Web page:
Applying the principles discussed above it is quite clear that the petitioner before us was appointed to the higher post on an officiating basis, that is to say, he was appointed to officiate in that post which, according to Indian Railway Code, Rule 2003(19) corresponding to F.R. 9(19) means, that he was appointed only to perform the duties of that post. He had no right to continue in that post and under the general law the implied term of such appointment was that it was terminable at any time on reasonable notice by the Government and, therefore, his reduction did not operate as a forfeiture of any right and could not be described as reduction in rank by way of punishment. Nor did this reduction under Note 1 to Rule 1702 amount to his dismissal or removal. Further it is quite clear from the orders passed by the General Manager that it did not entail the forfeiture of his chances of future promotion or affect his seniority in his substantive post. In these circumstances there is no escape from the conclusion that the petitioner was not reduced in rank by way of punishment and, therefore, the provisions of Article 311(2) do not come into play at all. In this view of the matter the petitioner cannot complain that the requirements of Article 311(2) were not complied with, for those requirements never applied to him.
4. In State of Bombay v. F.A. Abraham (1962) Supp (2) SCR 92 this Court has taken the view that a person officiating in a post has no right to hold it for all times. Indeed, such a person is given a higher officiating post to test his suitability to be made permanent later and holds it on the implied term that he would have to be reverted if he was found unsuitable. The reversion in such a case on the ground of unsuitability is an action in accordance with the terms on which the officiating post was being held and is not a reduction in rank by way of punishment. The law being plain, it is to be applied to the circumstances of the present case. Had there been any disciplinary inquiry against the first respondent and, instead of punishing him, the action was masked as a reversion simpliciter, there might have been some force in the contention that the step was punitive and attracted Article 311. Had there been any stigma cast on the employee based on taint ed conduct or other moral unworthiness, it might probably have been urged that he suffered punishment even if the order bore an innocent face. But, in the present circumstances, all that we notice is that a person who was promoted on an officiating basis was not found suitable to be continued as such on account of his record. Indeed, as soon as he was found suitable, he was promoted, as is evident from the order of 1959. What reinforces our conclusion still more is the fact that after a year of close watch, the first respondent was confirmed in the promotion post and he continued in the rest of his career as a promotee. In the circumstances, we find it difficult to uphold the High Court's view that merely because an officiating hand is reverted being found not suitable for the time being, the action should be treated as a punishment attracting Article 311(2).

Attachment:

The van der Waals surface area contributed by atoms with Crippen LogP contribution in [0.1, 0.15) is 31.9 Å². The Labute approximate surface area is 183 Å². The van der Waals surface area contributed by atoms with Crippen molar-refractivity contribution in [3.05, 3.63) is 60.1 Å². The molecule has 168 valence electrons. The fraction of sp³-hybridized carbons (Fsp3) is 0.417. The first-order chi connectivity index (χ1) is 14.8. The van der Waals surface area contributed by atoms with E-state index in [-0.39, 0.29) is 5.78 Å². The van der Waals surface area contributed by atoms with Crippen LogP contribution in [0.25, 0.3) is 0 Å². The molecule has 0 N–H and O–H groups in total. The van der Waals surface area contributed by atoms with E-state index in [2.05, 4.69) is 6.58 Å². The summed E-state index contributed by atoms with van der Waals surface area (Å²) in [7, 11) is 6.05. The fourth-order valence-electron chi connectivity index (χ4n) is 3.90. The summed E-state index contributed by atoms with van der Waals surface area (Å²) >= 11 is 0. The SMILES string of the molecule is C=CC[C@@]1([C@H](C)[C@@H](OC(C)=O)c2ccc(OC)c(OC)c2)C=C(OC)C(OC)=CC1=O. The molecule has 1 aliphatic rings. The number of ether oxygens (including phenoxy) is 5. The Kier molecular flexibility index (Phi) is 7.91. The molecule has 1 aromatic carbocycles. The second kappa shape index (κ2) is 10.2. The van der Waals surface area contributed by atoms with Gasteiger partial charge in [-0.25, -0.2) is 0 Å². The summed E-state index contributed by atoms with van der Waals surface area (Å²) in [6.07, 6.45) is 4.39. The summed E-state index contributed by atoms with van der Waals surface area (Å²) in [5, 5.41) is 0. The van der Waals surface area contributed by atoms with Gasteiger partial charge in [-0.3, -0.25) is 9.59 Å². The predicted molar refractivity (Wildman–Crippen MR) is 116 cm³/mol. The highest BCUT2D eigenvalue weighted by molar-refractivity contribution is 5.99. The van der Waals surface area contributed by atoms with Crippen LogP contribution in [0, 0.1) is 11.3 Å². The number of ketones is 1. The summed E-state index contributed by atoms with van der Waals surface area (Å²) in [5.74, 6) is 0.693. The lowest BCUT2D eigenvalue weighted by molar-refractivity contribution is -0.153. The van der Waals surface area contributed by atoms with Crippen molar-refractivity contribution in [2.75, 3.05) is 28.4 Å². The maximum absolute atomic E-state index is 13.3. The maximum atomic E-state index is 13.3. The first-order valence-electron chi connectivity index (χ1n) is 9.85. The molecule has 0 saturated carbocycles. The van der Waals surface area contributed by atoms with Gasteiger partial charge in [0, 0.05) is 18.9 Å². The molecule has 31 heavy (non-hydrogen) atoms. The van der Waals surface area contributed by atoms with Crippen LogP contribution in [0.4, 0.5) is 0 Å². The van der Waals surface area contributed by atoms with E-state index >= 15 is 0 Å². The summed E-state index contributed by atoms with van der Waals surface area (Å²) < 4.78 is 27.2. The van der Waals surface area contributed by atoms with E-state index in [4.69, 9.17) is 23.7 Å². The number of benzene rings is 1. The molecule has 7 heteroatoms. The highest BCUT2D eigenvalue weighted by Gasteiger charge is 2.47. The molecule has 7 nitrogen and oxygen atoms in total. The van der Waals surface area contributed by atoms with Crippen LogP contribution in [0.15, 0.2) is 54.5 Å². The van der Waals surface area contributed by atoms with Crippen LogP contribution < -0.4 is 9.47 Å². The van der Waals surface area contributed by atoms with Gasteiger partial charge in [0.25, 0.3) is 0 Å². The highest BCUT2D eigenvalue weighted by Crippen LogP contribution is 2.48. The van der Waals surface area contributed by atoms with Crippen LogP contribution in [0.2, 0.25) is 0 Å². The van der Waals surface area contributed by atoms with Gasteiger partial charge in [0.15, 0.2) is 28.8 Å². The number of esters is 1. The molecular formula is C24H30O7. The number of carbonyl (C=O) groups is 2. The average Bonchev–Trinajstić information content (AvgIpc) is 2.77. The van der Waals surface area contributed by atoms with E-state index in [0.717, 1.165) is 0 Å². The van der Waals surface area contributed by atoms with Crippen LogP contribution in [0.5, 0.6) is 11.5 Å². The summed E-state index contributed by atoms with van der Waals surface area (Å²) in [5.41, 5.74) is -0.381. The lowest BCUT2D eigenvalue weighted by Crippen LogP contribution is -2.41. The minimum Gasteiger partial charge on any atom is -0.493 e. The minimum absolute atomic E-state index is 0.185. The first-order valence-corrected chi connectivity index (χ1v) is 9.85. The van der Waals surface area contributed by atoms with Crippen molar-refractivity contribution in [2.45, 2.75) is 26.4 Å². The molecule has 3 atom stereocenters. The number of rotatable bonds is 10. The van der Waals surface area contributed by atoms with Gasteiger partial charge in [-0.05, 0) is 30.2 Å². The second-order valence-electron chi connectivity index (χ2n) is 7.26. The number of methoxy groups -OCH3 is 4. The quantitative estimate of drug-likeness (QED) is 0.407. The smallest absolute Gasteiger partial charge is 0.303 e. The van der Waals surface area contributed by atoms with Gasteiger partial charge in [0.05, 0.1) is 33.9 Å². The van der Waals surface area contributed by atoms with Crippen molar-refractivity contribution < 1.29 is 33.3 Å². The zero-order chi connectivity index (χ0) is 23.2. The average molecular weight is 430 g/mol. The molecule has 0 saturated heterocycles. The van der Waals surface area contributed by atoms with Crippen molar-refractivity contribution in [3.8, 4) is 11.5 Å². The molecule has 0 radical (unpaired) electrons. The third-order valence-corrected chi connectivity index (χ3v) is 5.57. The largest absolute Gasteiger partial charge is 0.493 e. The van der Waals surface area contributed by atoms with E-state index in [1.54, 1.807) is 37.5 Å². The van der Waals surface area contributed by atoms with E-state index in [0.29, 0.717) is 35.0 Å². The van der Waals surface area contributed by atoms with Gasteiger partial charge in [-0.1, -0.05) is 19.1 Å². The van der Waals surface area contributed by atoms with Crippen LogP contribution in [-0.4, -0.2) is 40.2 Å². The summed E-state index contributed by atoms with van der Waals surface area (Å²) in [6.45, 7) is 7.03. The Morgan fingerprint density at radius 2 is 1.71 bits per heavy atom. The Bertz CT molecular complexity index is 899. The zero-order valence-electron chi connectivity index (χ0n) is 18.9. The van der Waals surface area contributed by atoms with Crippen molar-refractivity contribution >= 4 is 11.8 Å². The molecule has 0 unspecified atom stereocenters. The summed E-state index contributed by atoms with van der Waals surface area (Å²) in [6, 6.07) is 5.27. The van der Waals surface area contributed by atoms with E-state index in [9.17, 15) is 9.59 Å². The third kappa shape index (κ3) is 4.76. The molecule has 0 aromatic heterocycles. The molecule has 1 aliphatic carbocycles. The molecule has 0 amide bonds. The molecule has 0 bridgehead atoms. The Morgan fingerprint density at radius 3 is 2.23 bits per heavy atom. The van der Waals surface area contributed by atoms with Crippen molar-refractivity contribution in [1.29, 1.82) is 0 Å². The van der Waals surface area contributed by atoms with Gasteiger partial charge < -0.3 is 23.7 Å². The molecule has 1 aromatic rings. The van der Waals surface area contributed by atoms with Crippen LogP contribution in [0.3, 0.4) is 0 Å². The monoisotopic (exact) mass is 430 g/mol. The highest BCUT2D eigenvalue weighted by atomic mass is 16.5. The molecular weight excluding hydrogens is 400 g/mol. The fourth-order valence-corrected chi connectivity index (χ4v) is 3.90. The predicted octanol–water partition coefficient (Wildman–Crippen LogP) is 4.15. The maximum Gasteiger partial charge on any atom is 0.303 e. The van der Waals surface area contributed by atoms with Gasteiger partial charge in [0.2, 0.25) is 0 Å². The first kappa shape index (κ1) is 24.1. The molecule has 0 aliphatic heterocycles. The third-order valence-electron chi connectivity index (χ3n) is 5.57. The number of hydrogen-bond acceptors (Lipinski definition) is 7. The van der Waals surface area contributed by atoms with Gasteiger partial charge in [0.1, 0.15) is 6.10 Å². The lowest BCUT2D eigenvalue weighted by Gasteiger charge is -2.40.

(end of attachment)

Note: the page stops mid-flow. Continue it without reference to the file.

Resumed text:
5. We allow the appeal of the State but in the circumstances of the case direct that parties will bear their costs throughout.